The Story of Avaline
Anya forced her stiff and aching body out of the bed and into the stable area. She left her sleeping friends behind. Running on autopilot, she stumbled across the gardens towards her home. When she entered the side street, the rising sun alerted her of the time. She ran the rest of the way and flung open the door. Her family was already up and eating breakfast. That meant she was late!
“Young lady! Where have you been? This is twice now you’ve not shown up, and this time it wasn’t even until morning!”
Anya threw on her uniform as she pleaded with her mother. “Mom, I’m really, really sorry. But I don’t have time to explain. I’ll have to later. I’m already late, and we can’t afford for me to get into trouble at work.”
“You better be glad for that, because I guarantee you being here would be a whole lot worse than that kitchen today!”
Anya flung her hair back into a frazzled braid and ran out the door. “I’m sorry, Mom! I promise I’ll explain later! Everything’s OK! Please don’t be mad!”
Her mother yelled back from the road. “You better have one dragon of an explanation, young lady! And it better not be a load of flabber!”
A few of the workers were already in the kitchen when she arrived. Her heart pounded fast. Too fast. She started to panic. What if Cook found out? What if Canis used this against her? Would she lose another day’s pay? A week’s? She rushed in, lit the fires, and practically threw the buckets of water where they were needed. She managed to complete her chores enough that Cook and Canis didn’t notice anything off when they arrived later, together and laughing. Anya let out a breath of relief and got to work on everything else that still needed doing.
Her snoozing brain and sore muscles made the day difficult to complete. But, having her little secret made her feel special and kept her thoughts busy. As she washed the endless supply of pots and pans, she played the exciting events over and over to herself. She had trouble believing they were all real.
Traveling outside the Field to where no living Cupolian had ever been before. Mesmerized by the bright fire-breathing lizards. Her friend, the secret potion master. GOOSH! A massive plate fell into Taika’s potion splashing … dirty dish water? Anya looked up to see Canis next to her with a giant grin on her face. “Oops. Guess I dropped it.”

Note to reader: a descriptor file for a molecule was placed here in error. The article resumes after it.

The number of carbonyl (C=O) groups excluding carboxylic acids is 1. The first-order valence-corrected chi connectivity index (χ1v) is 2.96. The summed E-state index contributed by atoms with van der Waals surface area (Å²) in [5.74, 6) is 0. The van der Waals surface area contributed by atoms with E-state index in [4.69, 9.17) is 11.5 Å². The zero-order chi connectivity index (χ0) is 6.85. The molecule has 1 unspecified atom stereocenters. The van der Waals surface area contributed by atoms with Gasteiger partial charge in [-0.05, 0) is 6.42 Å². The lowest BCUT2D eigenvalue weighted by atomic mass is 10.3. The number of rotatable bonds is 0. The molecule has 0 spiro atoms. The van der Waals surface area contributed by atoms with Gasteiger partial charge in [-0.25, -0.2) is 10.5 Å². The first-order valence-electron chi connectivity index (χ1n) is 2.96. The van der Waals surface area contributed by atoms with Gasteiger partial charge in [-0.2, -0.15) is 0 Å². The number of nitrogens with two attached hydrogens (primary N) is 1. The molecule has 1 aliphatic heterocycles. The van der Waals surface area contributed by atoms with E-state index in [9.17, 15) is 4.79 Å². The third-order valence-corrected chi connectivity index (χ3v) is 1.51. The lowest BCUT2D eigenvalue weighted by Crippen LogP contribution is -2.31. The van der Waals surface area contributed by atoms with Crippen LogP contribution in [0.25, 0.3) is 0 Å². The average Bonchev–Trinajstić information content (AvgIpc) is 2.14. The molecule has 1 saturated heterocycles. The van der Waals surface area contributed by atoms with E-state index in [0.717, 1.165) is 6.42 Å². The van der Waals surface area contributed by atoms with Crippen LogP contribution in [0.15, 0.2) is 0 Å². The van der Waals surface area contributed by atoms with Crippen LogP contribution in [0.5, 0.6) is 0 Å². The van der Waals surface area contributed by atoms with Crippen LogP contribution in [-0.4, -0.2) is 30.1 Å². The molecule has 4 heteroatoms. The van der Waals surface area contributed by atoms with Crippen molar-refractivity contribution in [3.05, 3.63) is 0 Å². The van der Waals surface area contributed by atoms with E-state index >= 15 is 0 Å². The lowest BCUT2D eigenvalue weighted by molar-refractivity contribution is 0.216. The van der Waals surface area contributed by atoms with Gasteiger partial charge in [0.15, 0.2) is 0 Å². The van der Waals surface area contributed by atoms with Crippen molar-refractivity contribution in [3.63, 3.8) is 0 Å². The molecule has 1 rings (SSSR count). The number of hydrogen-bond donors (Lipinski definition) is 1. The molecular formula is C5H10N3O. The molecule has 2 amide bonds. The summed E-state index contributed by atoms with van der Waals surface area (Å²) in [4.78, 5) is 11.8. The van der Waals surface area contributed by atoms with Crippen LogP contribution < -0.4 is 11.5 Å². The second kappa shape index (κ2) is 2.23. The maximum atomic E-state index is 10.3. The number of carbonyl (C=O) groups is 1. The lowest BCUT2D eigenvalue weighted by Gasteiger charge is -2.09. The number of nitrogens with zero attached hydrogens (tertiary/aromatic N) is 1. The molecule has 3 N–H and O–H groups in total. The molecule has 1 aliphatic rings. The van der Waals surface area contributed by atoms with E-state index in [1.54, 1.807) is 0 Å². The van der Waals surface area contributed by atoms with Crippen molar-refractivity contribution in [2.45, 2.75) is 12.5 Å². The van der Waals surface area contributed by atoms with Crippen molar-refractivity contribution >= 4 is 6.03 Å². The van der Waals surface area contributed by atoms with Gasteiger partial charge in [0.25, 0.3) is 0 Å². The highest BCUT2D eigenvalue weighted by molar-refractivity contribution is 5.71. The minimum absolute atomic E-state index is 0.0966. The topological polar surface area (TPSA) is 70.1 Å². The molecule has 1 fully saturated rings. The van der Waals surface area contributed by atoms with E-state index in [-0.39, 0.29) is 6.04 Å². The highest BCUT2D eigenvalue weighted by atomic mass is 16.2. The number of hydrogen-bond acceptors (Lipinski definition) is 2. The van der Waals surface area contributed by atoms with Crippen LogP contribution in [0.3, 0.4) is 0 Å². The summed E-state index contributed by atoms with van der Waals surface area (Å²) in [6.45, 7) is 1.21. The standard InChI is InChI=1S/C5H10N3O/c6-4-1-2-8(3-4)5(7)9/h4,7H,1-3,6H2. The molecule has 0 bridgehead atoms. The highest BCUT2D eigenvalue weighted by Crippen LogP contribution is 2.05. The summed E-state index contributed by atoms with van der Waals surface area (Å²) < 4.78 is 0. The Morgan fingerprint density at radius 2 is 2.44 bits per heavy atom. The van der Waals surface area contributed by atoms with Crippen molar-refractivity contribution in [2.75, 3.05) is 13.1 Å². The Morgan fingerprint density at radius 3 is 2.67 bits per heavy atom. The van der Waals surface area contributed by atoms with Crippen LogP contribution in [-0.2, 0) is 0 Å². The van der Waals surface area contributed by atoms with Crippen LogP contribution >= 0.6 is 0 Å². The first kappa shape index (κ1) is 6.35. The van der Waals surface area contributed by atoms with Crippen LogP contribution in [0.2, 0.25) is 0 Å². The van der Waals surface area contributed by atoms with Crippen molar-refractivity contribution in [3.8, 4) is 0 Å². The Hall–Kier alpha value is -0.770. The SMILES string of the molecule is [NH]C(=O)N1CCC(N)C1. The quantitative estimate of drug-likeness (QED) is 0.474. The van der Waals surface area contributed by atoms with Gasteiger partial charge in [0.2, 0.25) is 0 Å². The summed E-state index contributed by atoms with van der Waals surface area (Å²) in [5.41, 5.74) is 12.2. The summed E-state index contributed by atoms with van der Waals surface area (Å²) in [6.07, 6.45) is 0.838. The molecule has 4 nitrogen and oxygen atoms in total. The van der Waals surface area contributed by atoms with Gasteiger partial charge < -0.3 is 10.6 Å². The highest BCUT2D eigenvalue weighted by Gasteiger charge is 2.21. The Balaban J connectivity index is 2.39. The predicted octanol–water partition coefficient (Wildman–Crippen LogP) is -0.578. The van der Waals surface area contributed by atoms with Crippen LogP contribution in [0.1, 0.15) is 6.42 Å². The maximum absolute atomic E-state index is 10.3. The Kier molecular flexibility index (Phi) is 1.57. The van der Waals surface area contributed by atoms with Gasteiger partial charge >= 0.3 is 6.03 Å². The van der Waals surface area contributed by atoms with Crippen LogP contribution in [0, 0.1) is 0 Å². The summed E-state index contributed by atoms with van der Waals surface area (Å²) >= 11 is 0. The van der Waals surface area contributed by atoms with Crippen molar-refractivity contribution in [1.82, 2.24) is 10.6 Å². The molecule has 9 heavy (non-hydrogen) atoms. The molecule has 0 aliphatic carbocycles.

Anya was seething now. Her face was covered with food boogers and a horrible, horrible stench. She hated Canis. So, so bad. I wish I were a witch. Then I could turn her into a flabberfly and open a store that sells fly swatters. Anya’s rage strengthened as she watched Canis walk away, her head triumphantly raised. Her fists squished the chunky water out from between her fingers. “Some day, Canis. Some day.”
“Hey.” Basil had walked over. “Calm down. It’s OK. Here.” She reached up with a towel and wiped off Anya’s face.
Anya took the towel. “Thanks, Basil. One of these days. I’m going to get her so good!”
“Anya, I know how you feel, but do you want to be like that?”
“How is that like her? I didn’t do anything to her!”
Basil’s face was gentle but firm. “No. But chances are someone else did. Why else would she do it?”
“I don’t care why she does it. I just want it to stop.”
“Well, maybe if you knew why she did it, instead of just wanting revenge, you might feel differently. At least you would understand her better.” Basil walked away to finish her work.
Anya didn’t want to think about Canis at all, let alone feel sorry for her. And Anya certainly didn’t want to understand someone like that. She had the right to be angry. She was a good person being wronged by a bad person. But as her arms rose and fell with the hypnotizing rhythm of her day, she finally calmed down and concluded she shouldn’t be mean just because someone else had been mean to her. All that does is bring more meanness into the world. It had to stop somewhere, and Anya decided she would let it stop with her. If she didn’t let this go and forgive Canis, it would eat her up inside and turn her into a bad person too, just like Basil said. And she didn’t want that.
By the time her shift was over, she was smiling in the satisfaction of being better than that angry person she was just a few hours ago.
“Did you have a good day today?” Taika was waiting by the well outside.
Anya didn’t want to go into all the details, so she just shrugged. “Did you?”
“You were gone when we woke up. I wanted to make sure everything was OK.”
She had completely forgotten about this morning. “Oh, Taika. I am so sorry. I was so tired this morning I completely forgot to wake you all up. What happened? Did Gevin get into trouble?”
They strolled passed the laundry area. “Don’t worry. We got up in time for Gevin to make it look like no one had been there. His parents were rather upset though.”
“Yeah, my mom was too.” She yawned loudly. “I hope she’s still not mad at me. I just want to go home and go to bed.”
They rounded the main gate of the courtyard. “Anya?”
“Your mom’s still mad at you.”
This can’t be good. “How do you know?”